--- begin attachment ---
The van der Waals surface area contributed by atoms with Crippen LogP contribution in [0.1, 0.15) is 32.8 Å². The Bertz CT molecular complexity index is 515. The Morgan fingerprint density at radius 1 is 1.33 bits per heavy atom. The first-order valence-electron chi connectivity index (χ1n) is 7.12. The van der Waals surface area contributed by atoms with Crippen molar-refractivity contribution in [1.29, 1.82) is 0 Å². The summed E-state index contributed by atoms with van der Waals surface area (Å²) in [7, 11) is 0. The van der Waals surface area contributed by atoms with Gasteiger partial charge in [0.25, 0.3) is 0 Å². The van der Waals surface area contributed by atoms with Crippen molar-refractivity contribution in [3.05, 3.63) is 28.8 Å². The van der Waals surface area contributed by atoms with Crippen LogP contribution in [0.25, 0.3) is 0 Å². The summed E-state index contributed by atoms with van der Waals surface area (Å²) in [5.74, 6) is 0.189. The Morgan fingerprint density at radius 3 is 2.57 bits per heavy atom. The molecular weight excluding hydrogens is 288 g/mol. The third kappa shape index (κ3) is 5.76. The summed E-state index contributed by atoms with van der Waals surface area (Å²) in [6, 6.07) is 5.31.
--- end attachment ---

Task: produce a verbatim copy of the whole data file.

The van der Waals surface area contributed by atoms with Crippen LogP contribution in [0.1, 0.15) is 32.8 Å². The Bertz CT molecular complexity index is 515. The Morgan fingerprint density at radius 1 is 1.33 bits per heavy atom. The first-order valence-electron chi connectivity index (χ1n) is 7.12. The van der Waals surface area contributed by atoms with Crippen molar-refractivity contribution in [1.29, 1.82) is 0 Å². The summed E-state index contributed by atoms with van der Waals surface area (Å²) in [7, 11) is 0. The van der Waals surface area contributed by atoms with Gasteiger partial charge in [0.25, 0.3) is 0 Å². The van der Waals surface area contributed by atoms with Crippen molar-refractivity contribution in [3.05, 3.63) is 28.8 Å². The van der Waals surface area contributed by atoms with Crippen LogP contribution in [0.25, 0.3) is 0 Å². The summed E-state index contributed by atoms with van der Waals surface area (Å²) in [5.74, 6) is 0.189. The Morgan fingerprint density at radius 3 is 2.57 bits per heavy atom. The molecular weight excluding hydrogens is 288 g/mol. The third kappa shape index (κ3) is 5.76. The summed E-state index contributed by atoms with van der Waals surface area (Å²) in [6, 6.07) is 5.31.